Verlorene Schätze: Die Kunstsammlung von Max Liebermann. Ed. Martin Faass. Berlin, 2013, pp. 254–55, 268, ill. (diagram of photograph identifying pictures hanging in Liebermann's music room) and on cover (color, cropped), reproduces a letter from Walter Feilchenfeldt to Wilhelm Wartmann, then Director of the Kunsthaus Zurich, from May 2, 1933, with respect to the storage of fourteen paintings from the Liebermann collection, including this one as no. 5, "Frau Manet im Garten" (Madame Manet in the Garden); reproduces the deposit book for the paintings from the Kunsthaus Zurich, which includes it as "Frau im Garten, Halbfigur" (Woman in Garden, Half-figure).
Bärbel Hedinger inMax Liebermann: Die Kunstsammlung, Von Rembrandt bis Manet. Ed. Bärbel Hedinger et al. Munich, 2013, pp. 11, 19, 26, 34, 38 n. 106, fig. 1 on p. 11 (in photograph of Liebermann from around 1930), states that it was forwarded to Käthe and Kurt Riezler in New York by the go-between Paul Cassirer even before the outbreak of World War II.
Michael Diers inMax Liebermann: Die Kunstsammlung, Von Rembrandt bis Manet. Ed. Bärbel Hedinger et al. Munich, 2013, p. 80, fig. 1 on p. 79 (color).
Christina Feilchenfeldt inMax Liebermann: Die Kunstsammlung, Von Rembrandt bis Manet. Ed. Bärbel Hedinger et al. Munich, 2013, p. 119.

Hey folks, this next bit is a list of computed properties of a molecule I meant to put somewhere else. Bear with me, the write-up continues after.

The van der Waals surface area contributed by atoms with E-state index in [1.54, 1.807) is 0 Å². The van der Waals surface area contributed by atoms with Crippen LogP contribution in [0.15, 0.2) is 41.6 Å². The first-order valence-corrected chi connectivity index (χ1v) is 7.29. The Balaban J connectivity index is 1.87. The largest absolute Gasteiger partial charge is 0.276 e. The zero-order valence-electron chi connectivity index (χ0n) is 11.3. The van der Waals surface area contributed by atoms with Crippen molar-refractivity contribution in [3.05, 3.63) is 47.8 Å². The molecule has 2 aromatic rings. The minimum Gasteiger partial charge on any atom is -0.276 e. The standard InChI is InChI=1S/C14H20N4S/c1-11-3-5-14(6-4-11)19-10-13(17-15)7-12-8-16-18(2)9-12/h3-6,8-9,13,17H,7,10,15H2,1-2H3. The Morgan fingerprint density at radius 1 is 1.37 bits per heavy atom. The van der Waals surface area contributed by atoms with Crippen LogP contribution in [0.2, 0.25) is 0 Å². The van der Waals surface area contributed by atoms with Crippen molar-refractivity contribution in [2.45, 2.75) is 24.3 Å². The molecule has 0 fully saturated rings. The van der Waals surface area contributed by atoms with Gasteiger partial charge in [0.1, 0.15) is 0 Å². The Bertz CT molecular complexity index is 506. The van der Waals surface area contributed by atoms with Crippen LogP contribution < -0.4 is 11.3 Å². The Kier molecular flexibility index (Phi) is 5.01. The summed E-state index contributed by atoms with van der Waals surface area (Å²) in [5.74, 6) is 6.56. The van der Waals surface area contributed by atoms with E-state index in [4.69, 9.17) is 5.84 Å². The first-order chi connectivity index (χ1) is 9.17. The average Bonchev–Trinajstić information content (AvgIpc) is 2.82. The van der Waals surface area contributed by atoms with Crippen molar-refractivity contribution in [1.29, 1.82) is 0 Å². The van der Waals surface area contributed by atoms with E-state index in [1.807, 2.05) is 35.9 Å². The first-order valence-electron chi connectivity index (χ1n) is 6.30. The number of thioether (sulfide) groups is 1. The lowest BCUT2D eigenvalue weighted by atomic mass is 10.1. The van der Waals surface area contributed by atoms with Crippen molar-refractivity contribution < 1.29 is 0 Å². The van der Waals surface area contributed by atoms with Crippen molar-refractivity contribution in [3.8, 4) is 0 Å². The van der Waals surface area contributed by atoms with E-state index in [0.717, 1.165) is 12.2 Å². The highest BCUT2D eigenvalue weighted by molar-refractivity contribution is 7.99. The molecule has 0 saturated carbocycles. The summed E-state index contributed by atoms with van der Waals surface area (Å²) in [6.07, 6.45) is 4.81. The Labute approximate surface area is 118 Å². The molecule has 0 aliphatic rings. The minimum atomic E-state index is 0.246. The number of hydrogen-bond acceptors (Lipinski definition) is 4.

Max Liebermann: Die Kunstsammlung, Von Rembrandt bis Manet. Ed. Bärbel Hedinger et al. Munich, 2013, pp. 176, 184, 191, 196, 207, 273, 295 no. SL109, fig. 1 on p. 144 (color), ill. pp. 145, 250–51 (photographs of it hanging in Liebermann's music room around 1931), 236 (color), 273 (color), quote Liebermann letter to Max Linde, October 1897 (same as Wesenberg 2013); quote Liebermann letter to Adolf Jöhr, April 27, 1933, stating that he intends to exhibit his paintings (including this one) at the Kunsthaus Zürich; reproduce same letter from Feilchenfeldt to Wartmann from May 2, 1933, as in Faass, ed. 2013; provide a concordance in which it appears as both SL109 and Janda 64.
Dorothee Hansen inInventing Impressionism: Paul Durand-Ruel and the Modern Art Market. Ed. Sylvie Patry. Exh. cat., Musée du Luxembourg, Paris. London, 2015, pp. 158, 280–81 n. 42 [French ed., "Paul Durand-Ruel: le Pari de l'Impressionnisme," Paris, 2014, pp. 125, 223 n. 42].
Manet painted this picture during an extended stay, from June to November 1880, in the Parisian suburb of Bellevue, where he confined his painting to open-air studies in the garden. This profile, his last painting of his wife, appears first as an ink sketch illustrating Manet's letter of 1880 to Henri Guérard (RW599; private collection, Paris), and subsequently as a black wash drawing on graph paper (RW409; private collection, Paris), as an ink drawing with her head turned to the right (RW425; Staatliche Graphische Sammlung, Munich), and finally as an unfinished oil sketch for a painting (RW314, location unknown). The veil of Mme Manet's hat is lifted in each of the preparatory drawings. At the same time, Manet was working on a portrait of his mother, Eugénie-Désirée Manet (1811–1885) (RW346; private collection, Paris) facing left, and sketches for these two portraits appear juxtaposed in two of the drawings (the letter of 1880 and the ink sketch in Munich).